Nuclear Has Fallen Short

Nuclear power has far from lived up to its potential. With the first nuclear reaction occurring in 1942 one would think that seventy years later nuclear would be a lot further along than it currently is. If you look at the last seventy years of any other invention the change and innovation has been enormous. Take for instance airplanes, since 1942 a lot has changed for this industry: [1] unmanned flight, speeds in excess of three times the sound barrier, and more than 90,000 worldwide commercial flights per day (just to name a few). Meanwhile, nuclear power plants currently only make up 14% of the world’s electricity from 435 nuclear power reactors [2].


In 2010 nuclear was fourth in worldwide electricity production, well behind its capitally intensive counterparts of gas and coal. It was once believed that nuclear energy would provide the world with an endless supply of energy to meet the growing demand but it has fallen short. The main factors at play are continued safety concerns, extremely high capital costs, cheap alternatives (i.e. current coal and gas prices), a lack of carbon policy, and a constantly changing political climate.

It seems that every time nuclear starts to pick up steam and energy policy is leaning towards increased usage one of these factors have gotten in the way. Three Mile Island, Chernobyl, and most recently Fukushima all point to the enormous safety concerns that exist, but in each of these cases without human error or neglect for safety precautions they could have been avoided. Costs continue to rise as fail safes and redundancies are built in to new designs. Natural gas prices are at an all-time low, so while aging coal plants are being decommissioned they are being replaced with cleaner gas plants instead of nuclear. Without a price to the amount of carbon being emitted by coal and gas power generation such high capital costs for nuclear make it unable to compete. Lastly, with it taking over ten years to propose and build a new nuclear plant it is very difficult to get investors when the political favor behind nuclear could change in four years and the project could be stopped.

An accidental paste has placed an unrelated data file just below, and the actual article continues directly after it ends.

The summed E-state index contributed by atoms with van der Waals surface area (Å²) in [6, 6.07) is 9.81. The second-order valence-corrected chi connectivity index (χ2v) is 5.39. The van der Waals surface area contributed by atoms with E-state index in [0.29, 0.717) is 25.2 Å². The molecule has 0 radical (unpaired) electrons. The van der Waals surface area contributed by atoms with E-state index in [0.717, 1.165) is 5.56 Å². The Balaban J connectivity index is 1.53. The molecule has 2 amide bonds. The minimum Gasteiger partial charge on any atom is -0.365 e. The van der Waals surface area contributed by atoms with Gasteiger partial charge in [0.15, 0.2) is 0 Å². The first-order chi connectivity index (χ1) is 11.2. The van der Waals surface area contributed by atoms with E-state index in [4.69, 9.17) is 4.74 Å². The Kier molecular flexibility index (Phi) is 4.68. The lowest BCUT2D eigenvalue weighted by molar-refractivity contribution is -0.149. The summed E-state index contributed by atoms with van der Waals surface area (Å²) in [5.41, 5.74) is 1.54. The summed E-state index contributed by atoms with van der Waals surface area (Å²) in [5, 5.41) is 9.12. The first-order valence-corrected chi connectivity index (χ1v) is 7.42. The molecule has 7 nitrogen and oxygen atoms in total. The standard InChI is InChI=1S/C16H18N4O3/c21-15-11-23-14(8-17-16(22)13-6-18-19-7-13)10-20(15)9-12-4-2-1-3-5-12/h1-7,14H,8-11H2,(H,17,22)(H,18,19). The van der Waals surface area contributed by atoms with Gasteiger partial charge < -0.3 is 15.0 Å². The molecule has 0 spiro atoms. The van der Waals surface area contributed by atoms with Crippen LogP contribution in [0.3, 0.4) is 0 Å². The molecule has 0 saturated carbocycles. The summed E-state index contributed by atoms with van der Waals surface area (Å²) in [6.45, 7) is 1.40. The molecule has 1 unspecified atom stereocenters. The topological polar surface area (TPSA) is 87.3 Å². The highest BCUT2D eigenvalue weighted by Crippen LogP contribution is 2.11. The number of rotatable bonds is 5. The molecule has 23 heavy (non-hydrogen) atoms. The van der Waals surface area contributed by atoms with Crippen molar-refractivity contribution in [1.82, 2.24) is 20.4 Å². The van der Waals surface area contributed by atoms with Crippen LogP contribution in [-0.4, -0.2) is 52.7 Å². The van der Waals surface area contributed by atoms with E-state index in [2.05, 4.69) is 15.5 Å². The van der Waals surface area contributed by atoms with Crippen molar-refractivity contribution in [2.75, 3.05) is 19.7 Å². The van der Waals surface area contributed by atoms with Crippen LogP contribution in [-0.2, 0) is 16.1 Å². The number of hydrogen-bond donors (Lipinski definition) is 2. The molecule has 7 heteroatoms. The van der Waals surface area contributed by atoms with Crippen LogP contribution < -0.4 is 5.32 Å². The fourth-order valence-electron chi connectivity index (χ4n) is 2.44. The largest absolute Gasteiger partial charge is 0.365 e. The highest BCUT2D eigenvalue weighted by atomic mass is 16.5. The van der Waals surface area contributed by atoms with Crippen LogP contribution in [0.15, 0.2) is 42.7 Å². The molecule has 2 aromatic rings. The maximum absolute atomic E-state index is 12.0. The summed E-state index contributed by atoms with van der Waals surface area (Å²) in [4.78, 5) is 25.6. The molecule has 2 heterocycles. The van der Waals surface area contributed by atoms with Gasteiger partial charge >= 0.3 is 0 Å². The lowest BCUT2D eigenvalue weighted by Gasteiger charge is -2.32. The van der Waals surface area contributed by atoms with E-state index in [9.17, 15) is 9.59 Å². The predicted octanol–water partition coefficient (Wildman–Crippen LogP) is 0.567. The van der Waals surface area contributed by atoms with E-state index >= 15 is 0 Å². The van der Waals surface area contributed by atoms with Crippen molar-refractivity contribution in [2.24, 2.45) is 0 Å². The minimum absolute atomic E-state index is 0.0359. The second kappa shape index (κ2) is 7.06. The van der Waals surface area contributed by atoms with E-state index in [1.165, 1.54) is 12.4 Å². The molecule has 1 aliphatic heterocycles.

The future outlook for nuclear power looks bleak but there are a few bright spots. The U.S. is the largest provider of nuclear power in the world making up over 30% of production and it is finally building new reactors. The two new reactors near Augusta, Georgia are the first to be built in the U.S. since 1978. [3] Also, China currently only has 14 plants operational but has 26 reactors currently under construction. [4]

Nuclear power is not going to go away but with all the current factors acting against it most areas of the world, aside from China, India, and a few others, are drastically reducing their reliance on nuclear.

[1] The Economist, March 10th – 16th, “Nuclear Energy: The dream that failed” pgs. 3 – 12







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2 responses to “Nuclear Has Fallen Short

  1. lwinm

    Thanks for the post. I thought you did a great job of identifying major challenges for the nuclear power industry: continued safety concerns, high cost of construction, and susceptibility to unpredictable political climate (e.g. nuclear power in Germany). However, having worked in the nuclear power industry for three years, I would like to briefly challenge your point that nuclear power has far from lived up to its potential.